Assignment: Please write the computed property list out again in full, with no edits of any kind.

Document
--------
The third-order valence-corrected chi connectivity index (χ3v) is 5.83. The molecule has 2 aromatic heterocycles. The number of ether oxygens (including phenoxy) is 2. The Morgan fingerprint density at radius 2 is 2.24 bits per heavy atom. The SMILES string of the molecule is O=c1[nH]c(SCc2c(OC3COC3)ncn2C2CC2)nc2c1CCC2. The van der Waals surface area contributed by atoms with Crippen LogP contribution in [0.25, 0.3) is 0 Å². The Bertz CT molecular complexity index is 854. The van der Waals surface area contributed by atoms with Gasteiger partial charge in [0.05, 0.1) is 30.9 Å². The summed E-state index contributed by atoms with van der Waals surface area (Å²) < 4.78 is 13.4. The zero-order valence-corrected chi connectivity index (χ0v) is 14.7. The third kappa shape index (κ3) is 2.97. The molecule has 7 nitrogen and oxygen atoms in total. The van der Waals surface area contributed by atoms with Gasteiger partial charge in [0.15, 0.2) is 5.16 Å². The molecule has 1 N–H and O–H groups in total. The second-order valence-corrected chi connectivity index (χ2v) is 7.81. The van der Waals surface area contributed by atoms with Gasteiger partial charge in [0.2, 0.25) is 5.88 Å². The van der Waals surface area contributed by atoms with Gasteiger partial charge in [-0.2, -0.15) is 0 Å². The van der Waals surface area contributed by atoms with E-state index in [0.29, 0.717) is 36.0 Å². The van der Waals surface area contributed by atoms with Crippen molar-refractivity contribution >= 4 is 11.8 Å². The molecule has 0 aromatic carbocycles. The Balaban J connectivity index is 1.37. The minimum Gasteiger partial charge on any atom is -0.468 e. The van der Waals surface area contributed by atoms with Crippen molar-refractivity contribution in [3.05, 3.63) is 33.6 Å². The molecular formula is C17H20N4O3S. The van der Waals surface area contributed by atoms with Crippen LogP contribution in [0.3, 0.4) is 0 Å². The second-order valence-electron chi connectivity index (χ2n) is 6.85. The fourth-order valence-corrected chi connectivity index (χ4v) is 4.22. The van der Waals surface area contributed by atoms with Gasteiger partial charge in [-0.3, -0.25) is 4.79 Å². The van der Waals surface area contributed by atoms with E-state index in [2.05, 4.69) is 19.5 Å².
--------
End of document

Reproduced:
The third-order valence-corrected chi connectivity index (χ3v) is 5.83. The molecule has 2 aromatic heterocycles. The number of ether oxygens (including phenoxy) is 2. The Morgan fingerprint density at radius 2 is 2.24 bits per heavy atom. The SMILES string of the molecule is O=c1[nH]c(SCc2c(OC3COC3)ncn2C2CC2)nc2c1CCC2. The van der Waals surface area contributed by atoms with Crippen LogP contribution in [0.25, 0.3) is 0 Å². The Bertz CT molecular complexity index is 854. The van der Waals surface area contributed by atoms with Gasteiger partial charge in [0.05, 0.1) is 30.9 Å². The summed E-state index contributed by atoms with van der Waals surface area (Å²) < 4.78 is 13.4. The zero-order valence-corrected chi connectivity index (χ0v) is 14.7. The third kappa shape index (κ3) is 2.97. The molecule has 7 nitrogen and oxygen atoms in total. The van der Waals surface area contributed by atoms with Gasteiger partial charge in [0.15, 0.2) is 5.16 Å². The molecule has 1 N–H and O–H groups in total. The second-order valence-corrected chi connectivity index (χ2v) is 7.81. The van der Waals surface area contributed by atoms with Gasteiger partial charge in [0.2, 0.25) is 5.88 Å². The van der Waals surface area contributed by atoms with Gasteiger partial charge in [-0.2, -0.15) is 0 Å². The van der Waals surface area contributed by atoms with E-state index in [0.29, 0.717) is 36.0 Å². The van der Waals surface area contributed by atoms with Crippen molar-refractivity contribution >= 4 is 11.8 Å². The molecule has 0 aromatic carbocycles. The Balaban J connectivity index is 1.37. The minimum Gasteiger partial charge on any atom is -0.468 e. The van der Waals surface area contributed by atoms with Crippen molar-refractivity contribution in [3.05, 3.63) is 33.6 Å². The molecular formula is C17H20N4O3S. The van der Waals surface area contributed by atoms with Crippen LogP contribution in [0.3, 0.4) is 0 Å². The second-order valence-electron chi connectivity index (χ2n) is 6.85. The fourth-order valence-corrected chi connectivity index (χ4v) is 4.22. The van der Waals surface area contributed by atoms with Gasteiger partial charge in [-0.3, -0.25) is 4.79 Å². The van der Waals surface area contributed by atoms with E-state index in [2.05, 4.69) is 19.5 Å².